Monday, August 23, 2010

If horses were wishes

Photo by Stuck in Customs
Sometimes I wish I had a cadre of graduate students to help me out with my research. The irony is that in order to prove to future employers that I am able to supervise graduate students, I need to prove that I am capable of "independent research". But the grim reality of independent research in my subfield means sitting in the lab all day and all night alone, toiling away. I do get help along the way, I do "outsource" when I can, but in the end it's up to me to wrap together the whole kit n' caboodle and make the magic happen.

I guess it's different in the biosciences or physics where a whole team of people are working late in the lab on an experiment. But in my field you pretty much fly solo. Even when I collaborate with other researchers, somehow it's still just me writing the bulk of the software, collecting the data, analyzing the results, and writing the paper. (And, apparently, complaining on my blog :))

How collaborative is your work?


  1. My work is super-collaborative. In my sub-field, the experiments are so complicated and require such different areas of expertise, that almost all the major papers have at least 2 PIs, and anywhere from 4 to 12 authors. On top of that, the culture at National Lab was very collaborative (for a variety of reasons).

    In some ways you are lucky. This has actually burned me a few times--I've been told by other faculty after searches and also by some funding agencies that my papers have too many authors, so they don't know how much I contributed (even though I was first author on a lot of them!). Grrrrr.

  2. 12 authors seems like a lot, but it doesn't sound as bad as particle physics. My friend is routinely on papers with 50 co-authors! I think I heard that's the norm in one of their main journals, Physics Letters.

    But that's a shame it's burned you. You'd think with 12 authors if you were first, second, or last they'd be able to tell you did the bulk of the work.

  3. I collaborate a lot. I do theory/computation and am often paired up with an experimental collaborator or two. Often, it's me plus 1 or 2 other PI's, and then roughly a student per PI plus maybe a couple of people like techs or material supplier. These papers where there is theory+experiement have the potential to make it into GlamourMags, so they are good for all of us, but I must admit that being a theorist I usually play second fiddle to BigShot experimentalists even when the theory carries the paper... However, on the upside, it is very easy to delineate what I and my student/postoc did vs what the rest of the people did. This was tremendously important for my tenure case (where letter writers were asked, among other things, what my contributions were).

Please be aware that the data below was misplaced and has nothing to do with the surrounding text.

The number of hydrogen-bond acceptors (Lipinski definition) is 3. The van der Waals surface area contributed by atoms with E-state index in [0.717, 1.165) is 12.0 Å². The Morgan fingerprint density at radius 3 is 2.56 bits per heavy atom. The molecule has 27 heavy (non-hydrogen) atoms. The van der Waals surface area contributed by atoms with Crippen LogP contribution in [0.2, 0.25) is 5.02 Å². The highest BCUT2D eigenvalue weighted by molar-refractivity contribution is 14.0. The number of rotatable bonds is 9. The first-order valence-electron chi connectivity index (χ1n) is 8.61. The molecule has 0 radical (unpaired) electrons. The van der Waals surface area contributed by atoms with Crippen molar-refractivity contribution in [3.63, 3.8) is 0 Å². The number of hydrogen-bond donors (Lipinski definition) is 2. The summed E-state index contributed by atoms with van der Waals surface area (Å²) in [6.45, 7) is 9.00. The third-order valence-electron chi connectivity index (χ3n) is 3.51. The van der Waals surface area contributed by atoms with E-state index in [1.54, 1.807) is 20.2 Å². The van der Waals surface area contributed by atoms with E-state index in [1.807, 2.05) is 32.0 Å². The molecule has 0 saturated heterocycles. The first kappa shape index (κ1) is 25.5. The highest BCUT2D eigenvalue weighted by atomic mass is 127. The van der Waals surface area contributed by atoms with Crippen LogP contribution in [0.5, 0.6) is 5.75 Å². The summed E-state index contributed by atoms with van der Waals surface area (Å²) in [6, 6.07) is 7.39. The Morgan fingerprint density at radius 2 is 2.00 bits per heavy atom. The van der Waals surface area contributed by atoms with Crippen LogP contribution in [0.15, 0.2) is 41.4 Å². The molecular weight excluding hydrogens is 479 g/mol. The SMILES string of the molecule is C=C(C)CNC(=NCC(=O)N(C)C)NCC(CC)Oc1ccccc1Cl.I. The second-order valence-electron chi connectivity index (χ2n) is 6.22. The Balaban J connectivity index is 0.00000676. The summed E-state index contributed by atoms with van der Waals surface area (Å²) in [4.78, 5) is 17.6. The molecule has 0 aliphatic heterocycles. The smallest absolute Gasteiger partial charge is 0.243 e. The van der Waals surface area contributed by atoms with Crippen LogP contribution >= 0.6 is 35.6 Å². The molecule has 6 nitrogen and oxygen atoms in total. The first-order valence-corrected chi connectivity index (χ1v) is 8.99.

I also publish alone (more and more rarely, less and less time, plus I think I am honestly getting stupider -- age plus too many mind-numbing activitites) and with just my group members (so 2 or 3 coauthors, of which I the only PI).

    I think most of my students like working as part of collaboration -- just having more people to bounce ideas around makes you more optimistic when you get stuck. And it's cool knowing people measure what you calculate, or even better: you predict and then someone goes on and measures it!

    Collaborations are awesome if you have people with similar work philosophy and approach to science and paper/proposal writing. If not, it's a major drag...

    I have to learn to write shorter comments. :)

  4. Oh neat, I didn't realize you were a theory person. That does sound nice to have collaborators who can essentially test out your theories. (And get GlamourMag publications out of the deal!)

    I hear you on the work philosophy. I've gotten burned by that a bit here and there. But if I can sense someone is going to be that way I try to make sure they're not on the critical path. Sadly that's not always possible - sometimes I have to collaborate with someone because they have the equipment I need, but I try to give a lot of leeway time when that's the case.

    No problem about comment length - me blogcasa es su blogcasa!